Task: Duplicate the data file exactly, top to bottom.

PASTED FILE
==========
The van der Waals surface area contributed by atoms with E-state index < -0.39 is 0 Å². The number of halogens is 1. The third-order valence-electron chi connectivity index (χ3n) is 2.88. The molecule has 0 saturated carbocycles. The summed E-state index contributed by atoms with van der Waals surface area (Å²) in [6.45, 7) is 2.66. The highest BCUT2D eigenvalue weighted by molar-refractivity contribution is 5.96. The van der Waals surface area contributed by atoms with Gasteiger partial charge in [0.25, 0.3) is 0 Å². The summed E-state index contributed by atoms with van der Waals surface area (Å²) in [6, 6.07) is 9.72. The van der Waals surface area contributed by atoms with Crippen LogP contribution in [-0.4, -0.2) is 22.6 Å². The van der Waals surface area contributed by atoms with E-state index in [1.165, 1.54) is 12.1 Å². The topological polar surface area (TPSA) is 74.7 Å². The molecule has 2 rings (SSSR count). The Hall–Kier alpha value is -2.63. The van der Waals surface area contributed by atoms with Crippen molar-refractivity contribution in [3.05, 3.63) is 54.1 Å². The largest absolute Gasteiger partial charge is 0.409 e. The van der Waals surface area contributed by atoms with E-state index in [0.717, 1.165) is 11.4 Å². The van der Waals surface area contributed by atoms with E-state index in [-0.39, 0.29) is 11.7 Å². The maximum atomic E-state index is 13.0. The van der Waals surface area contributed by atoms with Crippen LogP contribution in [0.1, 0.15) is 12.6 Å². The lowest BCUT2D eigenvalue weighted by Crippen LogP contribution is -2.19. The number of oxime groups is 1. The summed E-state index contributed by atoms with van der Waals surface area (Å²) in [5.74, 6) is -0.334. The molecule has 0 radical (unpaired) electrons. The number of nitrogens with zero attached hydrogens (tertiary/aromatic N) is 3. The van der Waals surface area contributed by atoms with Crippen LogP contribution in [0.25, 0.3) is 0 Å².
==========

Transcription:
The van der Waals surface area contributed by atoms with E-state index < -0.39 is 0 Å². The number of halogens is 1. The third-order valence-electron chi connectivity index (χ3n) is 2.88. The molecule has 0 saturated carbocycles. The summed E-state index contributed by atoms with van der Waals surface area (Å²) in [6.45, 7) is 2.66. The highest BCUT2D eigenvalue weighted by molar-refractivity contribution is 5.96. The van der Waals surface area contributed by atoms with Gasteiger partial charge in [0.25, 0.3) is 0 Å². The summed E-state index contributed by atoms with van der Waals surface area (Å²) in [6, 6.07) is 9.72. The van der Waals surface area contributed by atoms with Crippen LogP contribution in [-0.4, -0.2) is 22.6 Å². The van der Waals surface area contributed by atoms with E-state index in [1.165, 1.54) is 12.1 Å². The topological polar surface area (TPSA) is 74.7 Å². The molecule has 2 rings (SSSR count). The Hall–Kier alpha value is -2.63. The van der Waals surface area contributed by atoms with Crippen molar-refractivity contribution in [3.05, 3.63) is 54.1 Å². The largest absolute Gasteiger partial charge is 0.409 e. The van der Waals surface area contributed by atoms with E-state index in [0.717, 1.165) is 11.4 Å². The van der Waals surface area contributed by atoms with E-state index in [-0.39, 0.29) is 11.7 Å². The maximum atomic E-state index is 13.0. The van der Waals surface area contributed by atoms with Crippen LogP contribution in [0.1, 0.15) is 12.6 Å². The lowest BCUT2D eigenvalue weighted by Crippen LogP contribution is -2.19. The number of oxime groups is 1. The summed E-state index contributed by atoms with van der Waals surface area (Å²) in [5.74, 6) is -0.334. The molecule has 0 radical (unpaired) electrons. The number of nitrogens with zero attached hydrogens (tertiary/aromatic N) is 3. The van der Waals surface area contributed by atoms with Crippen LogP contribution in [0.25, 0.3) is 0 Å².